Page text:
• In your example there are three energy sources (sinks): two heat reservoirs and one work reservoir. Their temperatures, whatever that term "temperature" may mean for an energy source, are independent of each other; there is no natural ordering of those temperatures unless there is heat (entropy & energy) flow from one to another without work being done. Since a work reservoir transfers energy and zero entropy (reversible process) its temperature can be take as $\infty$. – hyportnex Aug 20 '18 at 22:17

1 Answer

Not EVERY change in the system's internal energy corresponds to a change in its entropy. This is important to this issue as work is precisely the change in energy that doesn't correspond to a change in entropy.

The above formula for the temperature is somewhat misleading as you do not note what is kept constant during the partial derivative. It's very important that all external variables - such as volume - are kept constant. That limits the energy change to be only the heat, which is what makes $dS=dQ/T$ rather than any-old $dU/T$. A change in volume will result in energy change that is not related to entropy change, i.e. work.

The second law accounts for only the entropy change, not the overall energy change. So adding a $+W/T$ term is inappropriate - that would introduce a term that's tracking something unrelated to entropy-change, work.

• Thank you for your response... You state that "a change of volume will result in energy change that is not related to entropy change", yet compressing a gas should raise its temperature, and shouldn't all that energy mean that there is more uncertainty of the gas's state (hence, entropy increase)? Also, doesn't the thermodynamic identity $dS=P/T dV$ (everything but Volume is kept constant) show that changing something's volume can increase its entropy? @PhysicsTeacher – Israel Aug 20 '18 at 21:09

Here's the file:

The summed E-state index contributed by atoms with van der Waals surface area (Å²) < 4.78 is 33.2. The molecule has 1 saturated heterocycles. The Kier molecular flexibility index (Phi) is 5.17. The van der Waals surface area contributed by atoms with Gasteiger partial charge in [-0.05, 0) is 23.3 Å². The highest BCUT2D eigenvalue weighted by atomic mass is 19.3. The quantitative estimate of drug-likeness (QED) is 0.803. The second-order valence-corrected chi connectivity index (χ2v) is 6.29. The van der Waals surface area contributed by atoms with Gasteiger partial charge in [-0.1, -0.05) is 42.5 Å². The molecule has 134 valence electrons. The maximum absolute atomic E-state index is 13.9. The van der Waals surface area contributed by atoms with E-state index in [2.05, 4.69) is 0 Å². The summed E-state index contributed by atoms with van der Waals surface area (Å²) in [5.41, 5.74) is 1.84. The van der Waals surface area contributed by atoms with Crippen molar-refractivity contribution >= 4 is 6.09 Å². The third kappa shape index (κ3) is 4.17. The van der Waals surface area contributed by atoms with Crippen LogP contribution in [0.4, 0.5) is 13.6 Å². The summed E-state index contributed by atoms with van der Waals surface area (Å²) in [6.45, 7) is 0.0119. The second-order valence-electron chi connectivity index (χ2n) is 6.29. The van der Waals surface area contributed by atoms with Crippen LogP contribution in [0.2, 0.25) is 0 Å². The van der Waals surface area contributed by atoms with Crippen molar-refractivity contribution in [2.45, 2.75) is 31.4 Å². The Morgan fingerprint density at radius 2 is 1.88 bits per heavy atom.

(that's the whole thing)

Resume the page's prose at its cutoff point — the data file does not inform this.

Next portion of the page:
• Temperature is not the same as entropy. Consider an Otto cycle (en.wikipedia.org/wiki/Otto_cycle). It has two strokes of compression/expansion which are isentropic: entropy does not change, even though volume and temperature does. Note that change in volume CAN result in entropy increase, especially if it's fast. The thermodynamic identity you state holds only under constant internal energy. Generally $dS=\frac{1}{T}(PdV+dU)$. Slow compression will result in $dU=-PdV$ so that $dS=0$. – PhysicsTeacher Aug 21 '18 at 3:10
• Wow, so the answer is that when work is done on a system through compression, the extra entropy gained by all that extra energy (more velocity uncertainty) in the system is exactly cancelled out by the smaller space (less position uncertainty). It really is amazing that the two competing processes would exactly cancel each other out since the entropy increase/decrease is happening through two seemingly unrelated processes -- one being an increase in velocity uncertainty and the other being a decrease in position uncertainty. Nor does the shape of the container matter. @PhysicsTeacher – Israel Aug 22 '18 at 21:39
• Note that this is an idealization - it's true for a quasistatic process, but in practice you'll have a finite rate, and irreversibility and entropy build-up to some extent. Also, it's not correct for some cases, see the 'quantum adiabatic theorem' and 'level crossing'. – PhysicsTeacher Aug 23 '18 at 3:14